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Frozen Grounds: Where NHLers Will Go If There's A Long Lockout

Europe isn't just a popular destination for vacations. It's also a popular destination for out-of-work NHLers looking to play during a long lockout.

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So what happens if the NHL owners locks out their players?

If the last lockout in 2004-2005 was any indication, most players will sit for a month or two to see if anything will get resolved. Already, prospect tournaments that were supposed to run in September have been canceled. But season ticket packages and tickets to preseason are either will soon go on sale or already are. So that sends a bit of a mixed message to fans at this point. But the current collective bargaining agreement ends on 15 September, so it's business as usual for NHL teams until then.

After a month or perhaps two of being locked out, players will start finding other leagues to play in. Unlike the NFL, there are plenty of hockey leagues for NHLers to join. Most will probably go to Europe, and if they're smart, they'll have escape clauses in their contracts that will allow them to leave the European team of their choice in the event that the NHL season is saved.

There are a number of leagues in Europe which will make room for NHLers looking for a temporary home. The five most popular will most likely be the Kontinental Hockey League (KHL - primarily Russia, but also has teams in Belarus, Kazakhstan, Latvia, Ukraine, Czech Republic, and Slovakia), the Swedish Elite League (the Elitserien, or the SEL), SM-Liiga (in Finland), the German Hockey League (Deutsche Eishockey Liga, or the DEL), and the National League A (or the NLA in Switzerland). Others may try the American Hockey League (AHL) and the ECHL, which are both North American minor leagues. The last lockout showed that NHLers will play in any league that's available to them, even if it's AA-level minor league hockey.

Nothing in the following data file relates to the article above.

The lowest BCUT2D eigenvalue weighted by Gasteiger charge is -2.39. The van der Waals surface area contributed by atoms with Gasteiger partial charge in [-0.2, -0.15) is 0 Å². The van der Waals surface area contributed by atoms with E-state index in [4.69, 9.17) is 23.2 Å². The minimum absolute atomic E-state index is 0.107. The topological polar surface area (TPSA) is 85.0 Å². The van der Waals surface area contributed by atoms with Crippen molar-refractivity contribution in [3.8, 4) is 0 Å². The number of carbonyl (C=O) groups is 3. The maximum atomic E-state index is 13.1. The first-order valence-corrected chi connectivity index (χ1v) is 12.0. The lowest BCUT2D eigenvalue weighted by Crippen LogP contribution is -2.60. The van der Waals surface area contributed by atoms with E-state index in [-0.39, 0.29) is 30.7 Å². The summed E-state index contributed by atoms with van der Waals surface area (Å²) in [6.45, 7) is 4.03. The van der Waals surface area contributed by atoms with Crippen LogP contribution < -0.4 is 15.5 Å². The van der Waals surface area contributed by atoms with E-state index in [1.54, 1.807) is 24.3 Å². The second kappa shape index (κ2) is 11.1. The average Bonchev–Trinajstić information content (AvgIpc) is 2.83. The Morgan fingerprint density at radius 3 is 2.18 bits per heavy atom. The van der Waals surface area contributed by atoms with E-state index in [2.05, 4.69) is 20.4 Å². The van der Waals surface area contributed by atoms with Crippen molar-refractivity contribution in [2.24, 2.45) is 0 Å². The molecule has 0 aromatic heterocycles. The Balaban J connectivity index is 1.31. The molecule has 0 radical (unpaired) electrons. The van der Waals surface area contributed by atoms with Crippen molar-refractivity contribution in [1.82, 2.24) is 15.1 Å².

There are many other hockey leagues in Europe of varying skill levels, of course. Of the others, the Czech Extraliga and the Slovak Extraliga may see a significantly increased number of foreign players. But close to every country in Europe has an ice hockey league, some are better than others, and most could have at least one or two NHLers playing in it.

To give you a better idea of where players may be headed, maybe take the International Ice Hockey Federation (IIHF) current world rankings into account for the best men's hockey programs - that is, national teams from various age groups:

  1. Russia
  2. Finland
  3. Czech Republic
  4. Sweden
  5. Canada
  6. Slovakia
  7. United States
  8. Norway
  9. Switzerland
  10. Germany

(If there is an NHL lockout, besides the major junior teams in Washington State - the Everett Silvertips, the Seattle Thunderbirds, the Spokane Chiefs, the Tri-City Americans, and the Portland Winterhawks - and the university club teams, there are also an AHL team in Abbotsford, British Columbia, and ECHL teams in Boise, Idaho, and Anchorage, Alaska.)

The KHL is widely considered to be the second best professional hockey league on the planet after the NHL. The league also has 26 teams, so it's also the largest upper tier European league as well. That will probably be the top destination for NHLers looking for work, should they need to.

The downside to all of this is that the NHLers will get preference over the regulars in their various leagues. There will be this cascading effect of pushing the guys with the least talent out of spots, and out of getting paid. Perhaps that isn't so bad from a fan perspective, but it's still not an ideal situation for anyone involved.